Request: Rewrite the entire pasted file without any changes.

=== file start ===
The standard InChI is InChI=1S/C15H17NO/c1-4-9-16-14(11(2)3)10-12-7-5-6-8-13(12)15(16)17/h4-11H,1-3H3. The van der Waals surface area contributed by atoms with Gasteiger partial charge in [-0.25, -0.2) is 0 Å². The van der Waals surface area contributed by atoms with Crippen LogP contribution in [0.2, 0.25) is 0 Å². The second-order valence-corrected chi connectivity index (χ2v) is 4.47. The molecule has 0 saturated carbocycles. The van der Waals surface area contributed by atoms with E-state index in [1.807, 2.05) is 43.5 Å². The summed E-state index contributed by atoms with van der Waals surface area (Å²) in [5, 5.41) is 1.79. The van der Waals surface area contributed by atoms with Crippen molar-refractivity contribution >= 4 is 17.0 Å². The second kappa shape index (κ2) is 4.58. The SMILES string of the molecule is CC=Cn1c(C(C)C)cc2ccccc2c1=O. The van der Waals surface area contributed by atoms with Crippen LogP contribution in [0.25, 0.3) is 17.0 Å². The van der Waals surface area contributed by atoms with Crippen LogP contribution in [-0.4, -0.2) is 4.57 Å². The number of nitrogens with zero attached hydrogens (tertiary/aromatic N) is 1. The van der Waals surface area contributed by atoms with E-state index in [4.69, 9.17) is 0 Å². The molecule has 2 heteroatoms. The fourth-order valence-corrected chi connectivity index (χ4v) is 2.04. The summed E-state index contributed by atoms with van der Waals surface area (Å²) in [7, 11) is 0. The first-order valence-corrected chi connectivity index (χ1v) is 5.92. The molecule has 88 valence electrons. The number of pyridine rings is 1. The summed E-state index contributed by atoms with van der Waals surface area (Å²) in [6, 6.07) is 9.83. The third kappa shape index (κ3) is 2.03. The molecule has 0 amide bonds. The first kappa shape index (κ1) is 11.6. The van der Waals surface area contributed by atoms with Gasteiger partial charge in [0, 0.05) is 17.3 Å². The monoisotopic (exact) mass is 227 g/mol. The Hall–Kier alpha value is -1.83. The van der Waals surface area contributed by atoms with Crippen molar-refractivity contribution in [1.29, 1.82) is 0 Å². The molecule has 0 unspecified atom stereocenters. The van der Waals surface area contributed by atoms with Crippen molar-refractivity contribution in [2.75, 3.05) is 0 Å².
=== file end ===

The standard InChI is InChI=1S/C15H17NO/c1-4-9-16-14(11(2)3)10-12-7-5-6-8-13(12)15(16)17/h4-11H,1-3H3. The van der Waals surface area contributed by atoms with Gasteiger partial charge in [-0.25, -0.2) is 0 Å². The van der Waals surface area contributed by atoms with Crippen LogP contribution in [0.2, 0.25) is 0 Å². The second-order valence-corrected chi connectivity index (χ2v) is 4.47. The molecule has 0 saturated carbocycles. The van der Waals surface area contributed by atoms with E-state index in [1.807, 2.05) is 43.5 Å². The summed E-state index contributed by atoms with van der Waals surface area (Å²) in [5, 5.41) is 1.79. The van der Waals surface area contributed by atoms with Crippen molar-refractivity contribution >= 4 is 17.0 Å². The second kappa shape index (κ2) is 4.58. The SMILES string of the molecule is CC=Cn1c(C(C)C)cc2ccccc2c1=O. The van der Waals surface area contributed by atoms with Crippen LogP contribution in [0.25, 0.3) is 17.0 Å². The van der Waals surface area contributed by atoms with Crippen LogP contribution in [-0.4, -0.2) is 4.57 Å². The number of nitrogens with zero attached hydrogens (tertiary/aromatic N) is 1. The van der Waals surface area contributed by atoms with E-state index in [4.69, 9.17) is 0 Å². The molecule has 2 heteroatoms. The fourth-order valence-corrected chi connectivity index (χ4v) is 2.04. The summed E-state index contributed by atoms with van der Waals surface area (Å²) in [7, 11) is 0. The first-order valence-corrected chi connectivity index (χ1v) is 5.92. The molecule has 88 valence electrons. The number of pyridine rings is 1. The summed E-state index contributed by atoms with van der Waals surface area (Å²) in [6, 6.07) is 9.83. The third kappa shape index (κ3) is 2.03. The molecule has 0 amide bonds. The first kappa shape index (κ1) is 11.6. The van der Waals surface area contributed by atoms with Gasteiger partial charge in [0, 0.05) is 17.3 Å². The monoisotopic (exact) mass is 227 g/mol. The Hall–Kier alpha value is -1.83. The van der Waals surface area contributed by atoms with Crippen molar-refractivity contribution in [1.29, 1.82) is 0 Å². The molecule has 0 unspecified atom stereocenters. The van der Waals surface area contributed by atoms with Crippen molar-refractivity contribution in [2.75, 3.05) is 0 Å².